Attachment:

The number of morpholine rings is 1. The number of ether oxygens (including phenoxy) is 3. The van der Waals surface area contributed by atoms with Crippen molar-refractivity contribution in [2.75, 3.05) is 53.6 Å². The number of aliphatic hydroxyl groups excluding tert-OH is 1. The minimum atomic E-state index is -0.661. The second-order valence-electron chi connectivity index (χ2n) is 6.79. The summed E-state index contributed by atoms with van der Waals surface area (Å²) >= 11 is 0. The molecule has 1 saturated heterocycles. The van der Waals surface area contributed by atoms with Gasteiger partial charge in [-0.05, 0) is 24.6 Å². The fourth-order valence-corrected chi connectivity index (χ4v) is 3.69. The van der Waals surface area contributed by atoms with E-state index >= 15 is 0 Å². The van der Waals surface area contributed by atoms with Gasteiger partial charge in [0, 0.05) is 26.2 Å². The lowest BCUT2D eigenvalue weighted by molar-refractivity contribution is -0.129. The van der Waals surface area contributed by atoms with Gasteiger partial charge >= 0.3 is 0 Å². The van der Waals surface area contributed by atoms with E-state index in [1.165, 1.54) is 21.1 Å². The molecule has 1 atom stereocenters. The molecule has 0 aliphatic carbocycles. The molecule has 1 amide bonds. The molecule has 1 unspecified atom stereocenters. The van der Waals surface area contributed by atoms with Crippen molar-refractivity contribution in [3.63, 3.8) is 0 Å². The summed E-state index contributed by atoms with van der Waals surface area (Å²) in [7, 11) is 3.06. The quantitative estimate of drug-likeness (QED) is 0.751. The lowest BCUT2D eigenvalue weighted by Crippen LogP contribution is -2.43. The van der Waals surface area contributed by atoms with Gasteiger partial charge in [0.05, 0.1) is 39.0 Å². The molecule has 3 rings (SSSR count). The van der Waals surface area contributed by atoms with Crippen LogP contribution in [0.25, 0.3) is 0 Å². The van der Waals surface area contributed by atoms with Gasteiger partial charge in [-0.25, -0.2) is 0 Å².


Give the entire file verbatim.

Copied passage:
The number of morpholine rings is 1. The number of ether oxygens (including phenoxy) is 3. The van der Waals surface area contributed by atoms with Crippen molar-refractivity contribution in [2.75, 3.05) is 53.6 Å². The number of aliphatic hydroxyl groups excluding tert-OH is 1. The minimum atomic E-state index is -0.661. The second-order valence-electron chi connectivity index (χ2n) is 6.79. The summed E-state index contributed by atoms with van der Waals surface area (Å²) >= 11 is 0. The molecule has 1 saturated heterocycles. The van der Waals surface area contributed by atoms with Gasteiger partial charge in [-0.05, 0) is 24.6 Å². The fourth-order valence-corrected chi connectivity index (χ4v) is 3.69. The van der Waals surface area contributed by atoms with E-state index >= 15 is 0 Å². The van der Waals surface area contributed by atoms with Gasteiger partial charge in [0, 0.05) is 26.2 Å². The lowest BCUT2D eigenvalue weighted by molar-refractivity contribution is -0.129. The van der Waals surface area contributed by atoms with Gasteiger partial charge >= 0.3 is 0 Å². The van der Waals surface area contributed by atoms with E-state index in [1.165, 1.54) is 21.1 Å². The molecule has 1 atom stereocenters. The molecule has 0 aliphatic carbocycles. The molecule has 1 amide bonds. The molecule has 1 unspecified atom stereocenters. The van der Waals surface area contributed by atoms with Crippen molar-refractivity contribution in [3.63, 3.8) is 0 Å². The summed E-state index contributed by atoms with van der Waals surface area (Å²) in [7, 11) is 3.06. The quantitative estimate of drug-likeness (QED) is 0.751. The lowest BCUT2D eigenvalue weighted by Crippen LogP contribution is -2.43. The van der Waals surface area contributed by atoms with Gasteiger partial charge in [0.05, 0.1) is 39.0 Å². The molecule has 3 rings (SSSR count). The van der Waals surface area contributed by atoms with Crippen LogP contribution in [0.25, 0.3) is 0 Å². The van der Waals surface area contributed by atoms with Gasteiger partial charge in [-0.25, -0.2) is 0 Å².